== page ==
A survey this week from Expedia says that us travelers are hell-bent on attaining travel deals. So much so that their study of nearly 1,000 U.S. travelers indicated that 60% of trips are based simply on finding a good enough deal.
Funny thing though. When I tried to read the actual survey results on my own (I’m a marketer), it was not available on-line. It appears the survey was conducted by Sniqeaway, a Trip Advisor (Expedia) company that has much to gain from positive results, rather than through an independent research company.
That’s like the current controversy on Dancing With The Stars. Is the voting rigged to keep stars on the show who drive the most advertising revenue? Unless an independent company is in charge of their voting tabulation (like Price Waterhouse) we may never know what goes on behind the scenes.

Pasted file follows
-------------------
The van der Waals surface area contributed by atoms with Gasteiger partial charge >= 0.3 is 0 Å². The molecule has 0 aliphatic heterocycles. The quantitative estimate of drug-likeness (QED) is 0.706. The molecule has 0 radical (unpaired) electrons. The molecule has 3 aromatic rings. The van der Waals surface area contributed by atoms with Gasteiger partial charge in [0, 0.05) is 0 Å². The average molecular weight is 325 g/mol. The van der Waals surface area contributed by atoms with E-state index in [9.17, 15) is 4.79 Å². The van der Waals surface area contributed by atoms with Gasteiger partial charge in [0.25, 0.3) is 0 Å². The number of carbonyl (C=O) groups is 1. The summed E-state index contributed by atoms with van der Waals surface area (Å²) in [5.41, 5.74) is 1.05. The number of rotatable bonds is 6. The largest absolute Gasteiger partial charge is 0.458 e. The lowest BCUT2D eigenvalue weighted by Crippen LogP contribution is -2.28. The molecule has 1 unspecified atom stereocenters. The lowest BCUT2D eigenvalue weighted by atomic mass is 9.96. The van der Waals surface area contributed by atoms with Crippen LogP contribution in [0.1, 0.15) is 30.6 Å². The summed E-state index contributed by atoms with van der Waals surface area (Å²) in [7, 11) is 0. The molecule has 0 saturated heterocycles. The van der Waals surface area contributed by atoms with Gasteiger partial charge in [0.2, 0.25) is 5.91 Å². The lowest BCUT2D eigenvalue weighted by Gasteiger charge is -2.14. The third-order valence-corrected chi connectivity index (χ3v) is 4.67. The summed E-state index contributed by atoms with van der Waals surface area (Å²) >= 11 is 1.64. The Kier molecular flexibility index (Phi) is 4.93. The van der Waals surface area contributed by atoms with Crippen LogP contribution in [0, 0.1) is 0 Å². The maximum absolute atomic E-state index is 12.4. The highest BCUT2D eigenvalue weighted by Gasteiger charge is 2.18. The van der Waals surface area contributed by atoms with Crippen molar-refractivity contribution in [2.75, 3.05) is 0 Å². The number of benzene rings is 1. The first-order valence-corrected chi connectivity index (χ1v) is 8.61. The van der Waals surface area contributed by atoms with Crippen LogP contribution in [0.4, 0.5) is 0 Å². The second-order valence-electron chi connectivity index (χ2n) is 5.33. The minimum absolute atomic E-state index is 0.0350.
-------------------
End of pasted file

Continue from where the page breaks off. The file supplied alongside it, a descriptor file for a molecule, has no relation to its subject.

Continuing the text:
Same thing with surveys. I like to know who conducted it, how the participants were chosen and their demographics. Just to make sure there was no bias.
Deal mentality is huge
Expedia’s survey looks interesting at face value. We know that when we post a deal, your interest gains dramatically. On a day with great Hawaii deals, as many as 10,000 people look to our content.
Notwithstanding my questions, here are some other interesting statistics from their survey:
- 69% subscribe to deal newsletters (I think our email subscribers are in that group).
- 81% of deal newsletter subscribers receive 1-5 newsletters
- 19% receive more than five newslettesr
I know that my own brand loyalty long ago went out the window when it comes to airlines, hotels, and car rentals. Instead of looking for a brand, I only focus on excluding brands I tend to avoid at all cost.
What do you think about the results? Do you feel a natural high when you score a great deal? Would a better deal to Mexico keep you away from Hawaii beaches or do you still shop by destination?
Let me know how deal hunting works in your travel plans.
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